2 The correct diagnosis dictates correct treatment. This may sound obvious, but in primary care, the emphasis is often on “let’s try this” or “let’s try that,” an understandable approach to a symptomatic patient with an uncertain diagnosis. But by the time he finally gets to dermatology, the patient has tried a whole bag full of prescription and OTC products given for numerous, totally different diagnoses. A better approach might be to expedite an urgent referral to dermatology, when possible.
3 Cutaneous fungal infections (ie, dermatophytosis) are vastly overdiagnosed, especially by novices. If you truly suspect it, ask about a potential source; one doesn’t acquire a fungal infection out of thin air. It must come from a person, animal, or occasionally, the soil. It also helps if the victim has been rendered susceptible by the injudicious use of steroids. Better yet, find the fungus with a microscopic examination (KOH prep) or culture. Finally, remember, not everything round and scaly is fungal (see Figure 2).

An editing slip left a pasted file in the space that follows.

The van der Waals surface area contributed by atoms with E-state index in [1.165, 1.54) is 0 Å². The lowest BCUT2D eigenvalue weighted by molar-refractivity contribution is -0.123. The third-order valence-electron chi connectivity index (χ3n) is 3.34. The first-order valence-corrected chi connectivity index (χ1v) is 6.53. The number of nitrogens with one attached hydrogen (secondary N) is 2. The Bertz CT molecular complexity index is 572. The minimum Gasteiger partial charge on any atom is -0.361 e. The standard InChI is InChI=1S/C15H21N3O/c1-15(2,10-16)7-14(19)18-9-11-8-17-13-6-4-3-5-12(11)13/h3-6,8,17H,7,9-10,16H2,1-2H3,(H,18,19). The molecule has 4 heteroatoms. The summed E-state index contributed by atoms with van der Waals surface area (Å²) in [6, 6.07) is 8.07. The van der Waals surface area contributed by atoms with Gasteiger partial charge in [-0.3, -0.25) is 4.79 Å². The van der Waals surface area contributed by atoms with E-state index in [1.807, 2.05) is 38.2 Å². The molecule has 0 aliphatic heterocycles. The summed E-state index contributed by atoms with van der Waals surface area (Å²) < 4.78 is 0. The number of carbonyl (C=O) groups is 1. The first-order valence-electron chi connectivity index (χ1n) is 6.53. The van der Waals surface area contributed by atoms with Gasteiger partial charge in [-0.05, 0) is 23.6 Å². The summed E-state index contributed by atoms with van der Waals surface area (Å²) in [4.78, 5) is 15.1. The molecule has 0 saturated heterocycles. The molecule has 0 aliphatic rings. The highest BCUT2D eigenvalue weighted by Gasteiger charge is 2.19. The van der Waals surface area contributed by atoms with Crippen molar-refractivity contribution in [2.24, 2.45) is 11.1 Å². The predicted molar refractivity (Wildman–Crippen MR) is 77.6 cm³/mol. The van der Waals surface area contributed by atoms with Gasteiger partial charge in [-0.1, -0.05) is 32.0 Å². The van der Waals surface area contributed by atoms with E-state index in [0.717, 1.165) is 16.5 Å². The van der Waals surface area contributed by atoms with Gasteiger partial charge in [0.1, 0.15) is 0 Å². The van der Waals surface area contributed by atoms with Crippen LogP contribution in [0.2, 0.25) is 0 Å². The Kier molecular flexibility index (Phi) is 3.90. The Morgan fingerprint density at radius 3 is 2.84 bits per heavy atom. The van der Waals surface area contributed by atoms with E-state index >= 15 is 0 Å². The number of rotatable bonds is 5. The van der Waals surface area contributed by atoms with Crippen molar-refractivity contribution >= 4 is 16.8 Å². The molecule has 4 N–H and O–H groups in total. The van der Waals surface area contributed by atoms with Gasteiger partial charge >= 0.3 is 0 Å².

4 Remember these ancient words of wisdom regarding skin complaints: (a) A diagnosis is seldom made if not entertained, (b) you won’t entertain it if you’ve never heard of it, (c) you will not see it if you’re not looking for it, and (d) even if you did see it, you would not “see” it because you’re not looking for it. Dermatology is far deeper and wider than most imagine it to be. The trick is to expose yourself to as many different diagnoses as possible, by reading and attending lectures, ahead of the possible sighting. Figures 3 and 4 offer examples of common conditions that are seldom recognized outside dermatology.
5 Skin cancer can present as a rash. Examples abound, such as mammary and extramammary Paget’s disease (Figure 5), mycosis fungoides, metastatic breast cancer (Figure 6), and superficial basal cell carcinoma. A biopsy is usually required to diagnose these, but you wouldn’t think to do that if you’d never heard of the condition.
6 Melanoma doesn’t typically arise from a mole or other pre-existing lesion. Far more often, it arises “de novo,” out of nothing. So, in general, we’re not worried about “moles” (nevi) unless there’s a history of change (see Figure 7).
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